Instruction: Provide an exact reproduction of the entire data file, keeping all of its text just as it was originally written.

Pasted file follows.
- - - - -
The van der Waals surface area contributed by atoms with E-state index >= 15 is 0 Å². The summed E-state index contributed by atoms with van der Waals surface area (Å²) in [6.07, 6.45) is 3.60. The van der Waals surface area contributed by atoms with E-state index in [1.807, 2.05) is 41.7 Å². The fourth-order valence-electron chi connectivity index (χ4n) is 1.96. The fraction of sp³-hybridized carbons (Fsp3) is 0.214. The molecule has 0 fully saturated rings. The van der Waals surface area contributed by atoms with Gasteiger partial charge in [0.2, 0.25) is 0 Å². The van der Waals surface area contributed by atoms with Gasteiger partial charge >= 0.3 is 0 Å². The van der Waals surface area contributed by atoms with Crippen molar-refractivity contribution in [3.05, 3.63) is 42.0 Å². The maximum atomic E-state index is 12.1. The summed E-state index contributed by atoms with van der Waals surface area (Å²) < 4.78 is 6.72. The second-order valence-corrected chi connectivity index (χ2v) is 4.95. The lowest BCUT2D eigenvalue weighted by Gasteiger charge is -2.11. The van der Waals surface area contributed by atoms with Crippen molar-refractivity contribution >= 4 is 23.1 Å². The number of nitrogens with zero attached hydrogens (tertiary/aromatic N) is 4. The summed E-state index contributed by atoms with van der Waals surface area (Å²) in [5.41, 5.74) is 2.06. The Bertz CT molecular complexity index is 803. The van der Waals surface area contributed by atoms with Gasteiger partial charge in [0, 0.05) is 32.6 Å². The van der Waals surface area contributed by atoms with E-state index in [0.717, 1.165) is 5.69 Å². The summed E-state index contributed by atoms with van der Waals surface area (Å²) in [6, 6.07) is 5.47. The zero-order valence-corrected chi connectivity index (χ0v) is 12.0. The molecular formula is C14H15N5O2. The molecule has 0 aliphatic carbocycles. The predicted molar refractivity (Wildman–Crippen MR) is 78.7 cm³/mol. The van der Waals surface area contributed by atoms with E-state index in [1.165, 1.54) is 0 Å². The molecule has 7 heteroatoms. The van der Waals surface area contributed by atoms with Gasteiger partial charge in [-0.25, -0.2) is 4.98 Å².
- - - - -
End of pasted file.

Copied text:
The van der Waals surface area contributed by atoms with E-state index >= 15 is 0 Å². The summed E-state index contributed by atoms with van der Waals surface area (Å²) in [6.07, 6.45) is 3.60. The van der Waals surface area contributed by atoms with E-state index in [1.807, 2.05) is 41.7 Å². The fourth-order valence-electron chi connectivity index (χ4n) is 1.96. The fraction of sp³-hybridized carbons (Fsp3) is 0.214. The molecule has 0 fully saturated rings. The van der Waals surface area contributed by atoms with Gasteiger partial charge in [0.2, 0.25) is 0 Å². The van der Waals surface area contributed by atoms with Gasteiger partial charge >= 0.3 is 0 Å². The van der Waals surface area contributed by atoms with Crippen molar-refractivity contribution in [3.05, 3.63) is 42.0 Å². The maximum atomic E-state index is 12.1. The summed E-state index contributed by atoms with van der Waals surface area (Å²) < 4.78 is 6.72. The second-order valence-corrected chi connectivity index (χ2v) is 4.95. The lowest BCUT2D eigenvalue weighted by Gasteiger charge is -2.11. The van der Waals surface area contributed by atoms with Crippen molar-refractivity contribution >= 4 is 23.1 Å². The number of nitrogens with zero attached hydrogens (tertiary/aromatic N) is 4. The summed E-state index contributed by atoms with van der Waals surface area (Å²) in [5.41, 5.74) is 2.06. The Bertz CT molecular complexity index is 803. The van der Waals surface area contributed by atoms with Gasteiger partial charge in [0, 0.05) is 32.6 Å². The van der Waals surface area contributed by atoms with E-state index in [0.717, 1.165) is 5.69 Å². The summed E-state index contributed by atoms with van der Waals surface area (Å²) in [6, 6.07) is 5.47. The zero-order valence-corrected chi connectivity index (χ0v) is 12.0. The molecular formula is C14H15N5O2. The molecule has 0 aliphatic carbocycles. The predicted molar refractivity (Wildman–Crippen MR) is 78.7 cm³/mol. The van der Waals surface area contributed by atoms with E-state index in [1.165, 1.54) is 0 Å². The molecule has 7 heteroatoms. The van der Waals surface area contributed by atoms with Gasteiger partial charge in [-0.25, -0.2) is 4.98 Å².